In our decisions and actions, we too are often creatures of mixed motives. I know that in my life, that is the case. I became a Christian in the sixth grade partly out of a desire to follow Christ, but also out of a desire to please my uncle, who witnessed to me about taking that first step of faith. I was active in the youth group partly to learn more about being a disciple, but also because there was a pretty girl that I wanted to get to know better. I went on mission trips partly because I wanted to serve God, but also because my friends were going and I didn’t want to be left out. While I have tried to serve and to step out in faith out of pure motives, I confess that sometimes, my motives have been mixed. But Jesus has been gracious, and he continues to invite me to come and take baby steps toward him despite my mixed motives.
And Jesus will be gracious to you, and I believe that any step of faith that you desire to take towards Him, he will accept and encourage, regardless of the initial motivation. Oh don’t worry, He will work on your motivations, but I believe that any first steps out of your comfort zone and onto the water, he will accept “Just as you are.” You may desire to take that first step in becoming a disciple of Jesus. Jesus bids you to come. You may desire to take that first step in being more intentional about sharing your faith. Jesus bids you to come. You may desire to take the first step in increasing your financial contribution to the church. Jesus bids you to come. Where is God in the midst of the storm? God is here, in Jesus inviting us to come to him.
But Michael, you say, you don’t understand. If I make that first step in becoming a Christian, my family will disown me. If I make that first step in being more intentional about sharing my faith, my friends might think that I’ve gone off the deep end. If I make that first step in being more generous, my finances might suffer. Yes, I’ll concede that those things might happen. But remember, God never promised his followers that they would be spared from the storms of life. He did promise his followers that in the midst of those inevitable storms, they would have his presence. The Bible never promised that you will never pass through the waters, that you will never pass through the floods. The Bible says in Isa. 43:2, “WHEN you pass through the waters, I will be with you; WHEN you pass through the floods, they will not sweep o’er you; WHEN you walk through the fire, you will not be consumed. You are mine, you are precious in my sight.”
To come to Jesus takes faith. Jesus tells us, “Be not afraid.” But that is easier said than done. Even Simon Peter, who actually started to walk on water, became frightened and began to sink when he noticed the strong wind and the angry waves. But Jesus responded by immediately putting his hand out and holding on to Peter and pulling him up out of the waves.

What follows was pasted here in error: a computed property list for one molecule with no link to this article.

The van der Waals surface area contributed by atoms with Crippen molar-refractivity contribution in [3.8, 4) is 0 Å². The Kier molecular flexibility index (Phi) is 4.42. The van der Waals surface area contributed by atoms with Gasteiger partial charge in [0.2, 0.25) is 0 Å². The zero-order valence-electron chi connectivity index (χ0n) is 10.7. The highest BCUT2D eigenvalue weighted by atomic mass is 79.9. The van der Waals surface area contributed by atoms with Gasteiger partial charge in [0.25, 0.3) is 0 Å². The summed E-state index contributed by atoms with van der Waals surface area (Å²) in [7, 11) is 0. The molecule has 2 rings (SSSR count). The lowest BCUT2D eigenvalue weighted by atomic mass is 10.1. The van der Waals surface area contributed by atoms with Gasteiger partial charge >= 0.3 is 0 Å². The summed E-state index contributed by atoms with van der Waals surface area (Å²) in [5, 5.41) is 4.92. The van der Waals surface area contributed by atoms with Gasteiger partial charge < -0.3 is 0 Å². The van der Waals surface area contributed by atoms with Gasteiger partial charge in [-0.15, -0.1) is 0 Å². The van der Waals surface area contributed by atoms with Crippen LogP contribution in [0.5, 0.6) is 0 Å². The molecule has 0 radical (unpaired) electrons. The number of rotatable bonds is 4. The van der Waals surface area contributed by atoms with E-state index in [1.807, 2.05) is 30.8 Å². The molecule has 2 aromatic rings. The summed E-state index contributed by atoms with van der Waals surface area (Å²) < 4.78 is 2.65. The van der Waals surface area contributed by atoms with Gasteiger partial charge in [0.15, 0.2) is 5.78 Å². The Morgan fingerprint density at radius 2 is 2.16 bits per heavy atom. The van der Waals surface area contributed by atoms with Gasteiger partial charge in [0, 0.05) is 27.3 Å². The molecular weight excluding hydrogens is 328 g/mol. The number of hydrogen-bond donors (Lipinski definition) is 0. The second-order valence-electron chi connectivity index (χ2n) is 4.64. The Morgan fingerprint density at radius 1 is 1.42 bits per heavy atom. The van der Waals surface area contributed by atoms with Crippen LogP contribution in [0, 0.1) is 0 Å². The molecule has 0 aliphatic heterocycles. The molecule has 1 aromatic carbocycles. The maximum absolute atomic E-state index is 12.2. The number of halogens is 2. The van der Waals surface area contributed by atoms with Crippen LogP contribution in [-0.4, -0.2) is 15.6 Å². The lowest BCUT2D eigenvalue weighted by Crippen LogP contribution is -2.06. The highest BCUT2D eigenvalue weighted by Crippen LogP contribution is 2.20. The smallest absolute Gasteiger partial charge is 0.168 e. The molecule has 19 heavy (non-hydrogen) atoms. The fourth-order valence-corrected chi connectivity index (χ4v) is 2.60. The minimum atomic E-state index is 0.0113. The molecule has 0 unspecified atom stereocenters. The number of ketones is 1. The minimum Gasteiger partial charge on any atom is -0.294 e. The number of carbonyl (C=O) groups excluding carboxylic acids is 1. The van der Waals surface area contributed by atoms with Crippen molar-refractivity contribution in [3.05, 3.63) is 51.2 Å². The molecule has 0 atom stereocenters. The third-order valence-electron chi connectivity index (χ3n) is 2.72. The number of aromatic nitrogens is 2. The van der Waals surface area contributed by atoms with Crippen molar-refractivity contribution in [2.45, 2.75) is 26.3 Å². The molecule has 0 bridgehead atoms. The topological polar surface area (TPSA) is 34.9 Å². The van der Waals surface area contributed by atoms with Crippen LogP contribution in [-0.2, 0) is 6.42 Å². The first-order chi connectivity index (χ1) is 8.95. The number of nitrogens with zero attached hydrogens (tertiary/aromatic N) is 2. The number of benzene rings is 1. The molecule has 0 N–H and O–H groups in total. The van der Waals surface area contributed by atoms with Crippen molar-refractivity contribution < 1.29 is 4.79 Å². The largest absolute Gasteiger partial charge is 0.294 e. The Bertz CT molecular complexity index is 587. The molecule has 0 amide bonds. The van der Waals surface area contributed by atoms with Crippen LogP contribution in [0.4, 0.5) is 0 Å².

The good news this morning is that in our lives and in our walk of faith, when we begin sinking into the chaos of uncontrollable circumstances, when we fall in the midst of our own failures, our Lord Jesus is here to lift us up with his hand. For God knows that there are some things that we can never do to save ourselves, no matter how hard we work at it. That’s why when Peter sinks, Jesus did not respond by saying, “Peter, try harder!” “Pump your legs!” “Come on! Move your legs faster!” No, Jesus knew that what Peter needed was not self-help. What Peter needed was a Savior. What Peter needed was One who can subdue the chaos of the waters. One who is worthy of worship. One who is truly the Son of God.
And One who is also a gracious Lord and Savior. For only after Jesus saved Peter did he tell him, “You of little faith! Why did you doubt?” Peter is a symbol of believers and the church – we, like Peter, are full of faith and of unfaith, of amazing feats and of abysmal failures, full of trust and of doubt. This story teaches us that through faith, we can believe and do great things, but we cannot sustain faith by ourselves. Matthew Henry has a great quote reflecting on this story: “Christ bid Peter come, not only that he might walk upon the water and so know Christ’s power, but that he might sink and so know his own weakness; for as he would encourage his faith, so he would check his [self-]confidence.” Hence, “Lord, save me!” is the cry of both the strong disciple and of the sinner. What then, is the lesson? “To the believing one, Jesus gives a share of his power, to the doubting and sinking, Jesus stretches out his saving hand.” So where is God in the midst of the storm? God is here, in Jesus extending his saving hand.
Let’s hear the end of the story. When Jesus and Peter got into the boat, the wind ceased. And those in the boat worshiped him, saying, “Truly you are the Son of God.” We like happy endings to our stories and in this story, the wind ceases and the storm subsides. But much more important than that, is the fact that JESUS IS NOW IN THE BOAT with the disciples. Perhaps that is the gospel in a nutshell: Jesus leaves his place of peaceful communion with God in order to come to us to save us from the raging storm, and to commune with us until we reach the final shore. For all of us who are in the midst of storms, Jesus comes to us and calls out: “Take heart! It is I! Do not be afraid.” And no matter where we find ourselves in this story, let us take inspiration from the disciples at the end of the story. They welcomed Jesus into the boat and worshiped him saying, “Truly, you are the Son of God!”
Where is God in the midst of the storm? God is here in Jesus coming to us in the midst of the chaos. God is here in Jesus inviting us to come to him. God is here in Jesus extending his saving hand. God is here in Jesus getting into our boat. God is here in Jesus in whom we worship. God is here.
Let us pray. In the midst of the storm, Father God, come to us to keep us strong by your mighty hand so that we may come to you in faith and worship. Amen.